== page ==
The Art of The Negotiation

Posted on December 8, 2016 by

Despite the obviously important role information gathering plays in the art of negotiations, very few people actually spend much time analyzing their seller’s situations or needs before jumping into the negotiating process. Even logical individuals who wouldn’t jump into a dangerous sport before learning more about it often jump into a deal where they could possibly lose thousands without first getting the information they needed in order to protect themselves from a disastrous result.

I always remind my students that they need to listen, ask appropriate questions, do their due diligence and determine what the seller’s real underlying needs are. Don’t be afraid to ask questions of your sellers in order to get the information you need to make the best deal possible. If you need clarification on some part of the negotiation, ask!

So why are investors so reluctant to ask questions? Part of it is fear and part of it is the unwillingness to admit they don’t know or don’t understand something. It used to cause me a great deal of discomfort to ask certain questions of sellers such as “how much is your mortgage balance?” That one question used to really make me choke. The main reason for this was uncertainty as to how the seller would react to my question. Even when a seller refuses to answer your question, you are still gathering important information about that seller, namely that they are not particularly motivated. Usually a truly motivated seller will answer whatever questions you have. 

Sometimes asking certain questions of a seller will cause them discomfort or put pressure on them and they will just blurt out something they didn’t necessarily mean to tell you. This is another information gathering tool. Just judging the person’s reaction to the question you asked will often tell you a great deal.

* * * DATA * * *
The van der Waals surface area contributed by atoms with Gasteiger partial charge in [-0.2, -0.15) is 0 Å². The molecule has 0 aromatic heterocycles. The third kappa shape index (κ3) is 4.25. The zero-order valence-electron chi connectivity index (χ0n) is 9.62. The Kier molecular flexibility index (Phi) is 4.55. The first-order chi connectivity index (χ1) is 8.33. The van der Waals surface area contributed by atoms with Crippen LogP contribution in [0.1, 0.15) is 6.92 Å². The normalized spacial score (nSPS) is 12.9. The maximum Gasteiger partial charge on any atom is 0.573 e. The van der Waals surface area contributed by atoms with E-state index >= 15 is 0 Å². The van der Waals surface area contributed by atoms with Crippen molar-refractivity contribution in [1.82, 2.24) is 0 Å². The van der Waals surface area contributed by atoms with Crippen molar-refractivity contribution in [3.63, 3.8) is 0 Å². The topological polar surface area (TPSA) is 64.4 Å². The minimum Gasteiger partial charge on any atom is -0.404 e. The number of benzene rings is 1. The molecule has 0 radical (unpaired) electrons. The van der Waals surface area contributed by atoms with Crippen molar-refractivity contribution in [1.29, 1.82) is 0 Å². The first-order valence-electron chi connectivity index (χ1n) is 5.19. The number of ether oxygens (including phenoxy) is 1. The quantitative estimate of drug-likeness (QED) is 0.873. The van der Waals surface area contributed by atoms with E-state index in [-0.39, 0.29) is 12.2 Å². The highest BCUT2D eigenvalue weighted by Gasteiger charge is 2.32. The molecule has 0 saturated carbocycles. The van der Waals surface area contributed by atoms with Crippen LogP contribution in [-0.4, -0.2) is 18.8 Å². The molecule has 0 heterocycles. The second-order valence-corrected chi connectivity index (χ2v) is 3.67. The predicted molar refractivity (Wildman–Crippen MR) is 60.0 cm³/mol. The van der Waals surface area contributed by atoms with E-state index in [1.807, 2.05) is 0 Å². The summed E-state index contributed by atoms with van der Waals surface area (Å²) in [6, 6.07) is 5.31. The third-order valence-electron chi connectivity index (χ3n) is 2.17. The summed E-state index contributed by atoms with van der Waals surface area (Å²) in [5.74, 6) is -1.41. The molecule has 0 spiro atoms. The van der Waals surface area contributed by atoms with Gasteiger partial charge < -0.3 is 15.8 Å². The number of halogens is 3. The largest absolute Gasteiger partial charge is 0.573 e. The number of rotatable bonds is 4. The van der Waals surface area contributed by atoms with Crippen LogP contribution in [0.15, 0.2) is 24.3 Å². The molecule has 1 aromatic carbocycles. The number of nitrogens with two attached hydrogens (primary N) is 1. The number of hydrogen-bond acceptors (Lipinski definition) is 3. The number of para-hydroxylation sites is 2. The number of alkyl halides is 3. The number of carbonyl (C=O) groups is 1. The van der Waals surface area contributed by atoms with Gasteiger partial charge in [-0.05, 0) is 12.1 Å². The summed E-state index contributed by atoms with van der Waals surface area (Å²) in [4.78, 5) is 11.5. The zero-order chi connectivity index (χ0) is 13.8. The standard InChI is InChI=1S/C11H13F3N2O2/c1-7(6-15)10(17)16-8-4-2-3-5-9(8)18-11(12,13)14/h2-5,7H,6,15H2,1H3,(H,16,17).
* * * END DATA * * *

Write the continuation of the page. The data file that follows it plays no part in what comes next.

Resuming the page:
If you really want to learn about a seller’s situation so you can determine the strategy that will work the best, don’t be afraid to ask direct questions. In most cases they will be willing to give you the information you need in order to help them, especially if you are dealing with a motivated seller. Don’t be afraid of offending your seller, they will let you know if they don’t want to answer a particular question. Sometimes we refrain from asking important questions because we are afraid to hear the seller say “that’s none of you business.”

You may also want to take the time to explain to them why you are asking or redirect the question to them in another way. When you are afraid of a response to a question you may be thinking of asking your seller, take a moment to think about how you might respond to that same question. Very often, this takes some of the fear out of the asking.